Directed by newcomer Neill Blomkamp and produced by the almighty Peter Jackson. District 9 is set in an alternate reality South Africa where an Alien spacecraft has landed and its occupants quarantined to the titular District 9. The plot is still somewhat under wraps, but this new trailer sheds a little light on it.
The film appears to be shot in a semi-documentary style, which really helps with the immersion of the special effects and the reality of the world. Here’s hoping for some ultra long shots like we saw in Children of Men.
Racial segregation is a big deal in South Africa. It has been since colonial times. In 1948 new legislation allowed different racial groups to be segregated and housed in separate residential areas by forcibly removing people from their homes. Black people were given inferior education, medical care and public services to that given to white people. Violent riots ensued. This legalised racism was abolished in 1994 but the country still has a complicated, serious and often violent racial problem… And you thought District 9 was about aliens!
The science-fiction genre has long been the ideal arena to disguise social commentary with fantastical stories. Director Neill Blomkamp has, with his debut feature constructed a science-fiction masterpiece worthy to be stacked alongside Alien, 2001: A Space Odyssey and Bladerunner.
Thirty years ago a giant alien spacecraft came to rest above the city of Johannesburg, South Africa. Rather than finding peaceful greys or triangular headed monsters bent on Earth domination, they found malnourished insect-like Refugees. The humans set them up in a large slum known as District 9. Tension between the aliens and human grew over the next few decades until finally the government is pressured into a mass eviction plan to move the aliens to a new area outside the city unimaginatively called District 10. Which is where we come in. Enter funny, flawed and frankly endearing Wikus Van De Merwe (played by newcomer Sharlto Copley who also played a sniper in Alive In Joburg, the short film from which District 9 was expanded), the MNU worker put in charge of the operation. When Wikus is accidentally infected with a DNA-altering alien virus things really get interesting…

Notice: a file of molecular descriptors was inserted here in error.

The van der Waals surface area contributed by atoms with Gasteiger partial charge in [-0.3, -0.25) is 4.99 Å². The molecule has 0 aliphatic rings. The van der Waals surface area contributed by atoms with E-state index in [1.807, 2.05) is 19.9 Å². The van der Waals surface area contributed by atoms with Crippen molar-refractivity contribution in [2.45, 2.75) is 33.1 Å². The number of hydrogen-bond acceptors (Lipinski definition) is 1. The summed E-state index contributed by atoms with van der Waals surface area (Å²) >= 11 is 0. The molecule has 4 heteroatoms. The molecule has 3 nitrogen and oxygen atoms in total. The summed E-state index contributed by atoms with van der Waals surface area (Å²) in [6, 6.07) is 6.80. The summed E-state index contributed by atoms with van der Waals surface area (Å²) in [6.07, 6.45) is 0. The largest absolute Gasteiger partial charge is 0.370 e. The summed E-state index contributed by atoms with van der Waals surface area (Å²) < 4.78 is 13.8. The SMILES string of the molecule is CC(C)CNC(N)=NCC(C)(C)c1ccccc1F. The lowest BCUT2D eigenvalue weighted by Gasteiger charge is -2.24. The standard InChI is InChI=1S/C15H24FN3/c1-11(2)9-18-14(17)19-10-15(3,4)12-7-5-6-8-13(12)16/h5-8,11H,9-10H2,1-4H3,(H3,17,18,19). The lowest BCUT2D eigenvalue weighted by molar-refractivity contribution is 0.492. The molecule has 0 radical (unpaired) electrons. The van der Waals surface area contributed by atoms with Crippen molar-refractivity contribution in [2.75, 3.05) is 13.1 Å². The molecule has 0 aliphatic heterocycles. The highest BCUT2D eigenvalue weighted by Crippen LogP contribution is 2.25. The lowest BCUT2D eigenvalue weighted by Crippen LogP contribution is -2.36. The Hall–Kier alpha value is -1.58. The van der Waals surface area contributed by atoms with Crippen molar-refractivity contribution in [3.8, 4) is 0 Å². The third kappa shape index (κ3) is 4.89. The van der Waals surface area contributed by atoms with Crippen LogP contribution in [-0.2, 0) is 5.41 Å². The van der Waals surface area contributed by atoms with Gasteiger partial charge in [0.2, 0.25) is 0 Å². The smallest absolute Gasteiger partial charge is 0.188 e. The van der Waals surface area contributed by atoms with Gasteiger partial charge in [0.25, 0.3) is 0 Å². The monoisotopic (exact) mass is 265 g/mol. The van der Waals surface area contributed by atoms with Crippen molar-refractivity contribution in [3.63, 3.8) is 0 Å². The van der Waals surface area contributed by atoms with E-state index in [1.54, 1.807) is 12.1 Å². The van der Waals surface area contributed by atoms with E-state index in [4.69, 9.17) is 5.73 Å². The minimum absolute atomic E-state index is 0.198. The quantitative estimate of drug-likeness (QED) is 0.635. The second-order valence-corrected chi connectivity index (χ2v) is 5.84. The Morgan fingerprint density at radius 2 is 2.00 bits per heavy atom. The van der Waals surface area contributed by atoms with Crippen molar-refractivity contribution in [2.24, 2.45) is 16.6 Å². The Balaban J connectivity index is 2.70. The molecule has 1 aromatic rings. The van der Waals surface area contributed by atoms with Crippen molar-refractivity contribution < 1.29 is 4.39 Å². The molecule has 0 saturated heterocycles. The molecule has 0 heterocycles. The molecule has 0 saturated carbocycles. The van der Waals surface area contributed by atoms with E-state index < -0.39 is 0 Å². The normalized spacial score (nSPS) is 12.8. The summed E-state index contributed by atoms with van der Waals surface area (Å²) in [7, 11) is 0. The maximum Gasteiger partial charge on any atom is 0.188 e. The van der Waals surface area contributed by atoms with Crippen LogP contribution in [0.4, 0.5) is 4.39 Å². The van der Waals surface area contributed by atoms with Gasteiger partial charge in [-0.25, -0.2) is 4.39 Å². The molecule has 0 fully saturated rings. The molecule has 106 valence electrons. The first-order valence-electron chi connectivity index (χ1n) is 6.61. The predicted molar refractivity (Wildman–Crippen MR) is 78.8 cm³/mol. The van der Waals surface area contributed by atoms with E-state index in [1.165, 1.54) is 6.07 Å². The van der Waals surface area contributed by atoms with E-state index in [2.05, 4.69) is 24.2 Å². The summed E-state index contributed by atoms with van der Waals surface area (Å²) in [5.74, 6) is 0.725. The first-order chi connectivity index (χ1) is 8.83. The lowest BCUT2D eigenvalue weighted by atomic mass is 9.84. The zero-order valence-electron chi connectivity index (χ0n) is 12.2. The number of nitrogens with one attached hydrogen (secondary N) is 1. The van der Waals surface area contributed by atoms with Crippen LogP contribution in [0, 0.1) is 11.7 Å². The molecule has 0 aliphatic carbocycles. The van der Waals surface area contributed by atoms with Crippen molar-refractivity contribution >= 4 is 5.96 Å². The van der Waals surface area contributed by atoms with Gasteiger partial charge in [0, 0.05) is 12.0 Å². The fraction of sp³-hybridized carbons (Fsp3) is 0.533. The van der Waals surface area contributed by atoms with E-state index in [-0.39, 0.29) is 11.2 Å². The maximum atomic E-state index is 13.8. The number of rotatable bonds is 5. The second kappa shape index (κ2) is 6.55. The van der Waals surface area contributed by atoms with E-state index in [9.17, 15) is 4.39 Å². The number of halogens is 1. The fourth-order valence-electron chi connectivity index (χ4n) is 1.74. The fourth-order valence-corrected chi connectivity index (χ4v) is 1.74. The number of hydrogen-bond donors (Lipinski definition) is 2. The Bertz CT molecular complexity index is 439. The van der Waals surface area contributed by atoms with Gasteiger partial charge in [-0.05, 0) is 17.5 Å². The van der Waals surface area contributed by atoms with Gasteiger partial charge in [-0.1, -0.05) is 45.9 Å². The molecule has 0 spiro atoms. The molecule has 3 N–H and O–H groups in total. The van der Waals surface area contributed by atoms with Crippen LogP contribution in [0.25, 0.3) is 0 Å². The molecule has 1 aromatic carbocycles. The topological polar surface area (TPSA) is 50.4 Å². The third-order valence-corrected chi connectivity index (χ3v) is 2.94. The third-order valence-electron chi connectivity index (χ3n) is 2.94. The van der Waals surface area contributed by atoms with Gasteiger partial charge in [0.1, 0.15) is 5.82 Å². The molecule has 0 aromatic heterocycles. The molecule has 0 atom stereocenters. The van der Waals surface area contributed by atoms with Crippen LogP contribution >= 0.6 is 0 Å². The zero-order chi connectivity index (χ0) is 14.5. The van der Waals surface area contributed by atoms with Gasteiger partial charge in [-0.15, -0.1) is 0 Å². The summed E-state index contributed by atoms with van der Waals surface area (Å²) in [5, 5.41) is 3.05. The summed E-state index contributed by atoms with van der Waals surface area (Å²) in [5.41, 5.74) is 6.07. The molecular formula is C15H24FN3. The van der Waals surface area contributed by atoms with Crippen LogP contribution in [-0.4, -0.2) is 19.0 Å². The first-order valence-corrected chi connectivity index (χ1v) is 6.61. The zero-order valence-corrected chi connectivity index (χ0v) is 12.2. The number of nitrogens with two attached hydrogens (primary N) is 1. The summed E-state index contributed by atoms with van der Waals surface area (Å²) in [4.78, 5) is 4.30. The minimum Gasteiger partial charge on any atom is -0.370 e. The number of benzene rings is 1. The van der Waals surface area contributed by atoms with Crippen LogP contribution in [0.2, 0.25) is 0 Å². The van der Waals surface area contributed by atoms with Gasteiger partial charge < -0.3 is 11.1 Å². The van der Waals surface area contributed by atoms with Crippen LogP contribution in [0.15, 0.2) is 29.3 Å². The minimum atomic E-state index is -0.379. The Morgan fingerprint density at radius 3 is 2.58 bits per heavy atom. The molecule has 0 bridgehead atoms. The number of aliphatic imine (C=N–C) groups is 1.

All those wonderful flaws are paraded in District 9. Greed, hatred, exploitation. Sharlto Copley is perfect as Wikus, a deeply flawed and very human protagonist. We are made to first question his abilities (for the first 20 minutes Wikus could easily be mistaken for a Chris Lilley character), then question his morals (he delights in the sound of alien babies being burnt alive and popping “like popcorn”). Each of his heroic acts seems to spring from selfish motives. There are no Hollywood good guys in District 9. In fact there’s little sign of Hollywood at all, aside from the occasional homage.
The story weaves in an unconventional way. The style switches freely from documentary to film and back again. The special effects are close to flawless as the aliens blend perfectly with their environment. The action is insane! Alien weapons = enormous body count that would make Johnny Rico wet his futuristic fatigues. People explode, are electrocuted, even smashed in the face with a floating pig. There’s a huge amount of humour to be found, both in the goofiness of Wikus himself, and in the generally insane landscape (including some hilarious moments of interspecies erotica).
District 9’s flaws are few. A handful of small plot holes are left unanswered and it should also be said that whilst Blomkamp goes to great efforts to point out the racial disharmony of the country in which it’s set, it fails to suggest a way to fix the problem; its one thing to fly the flag of protest but another thing entirely to help work toward change… Anyway, I’m going to climb down off my high-horse now and go see it again.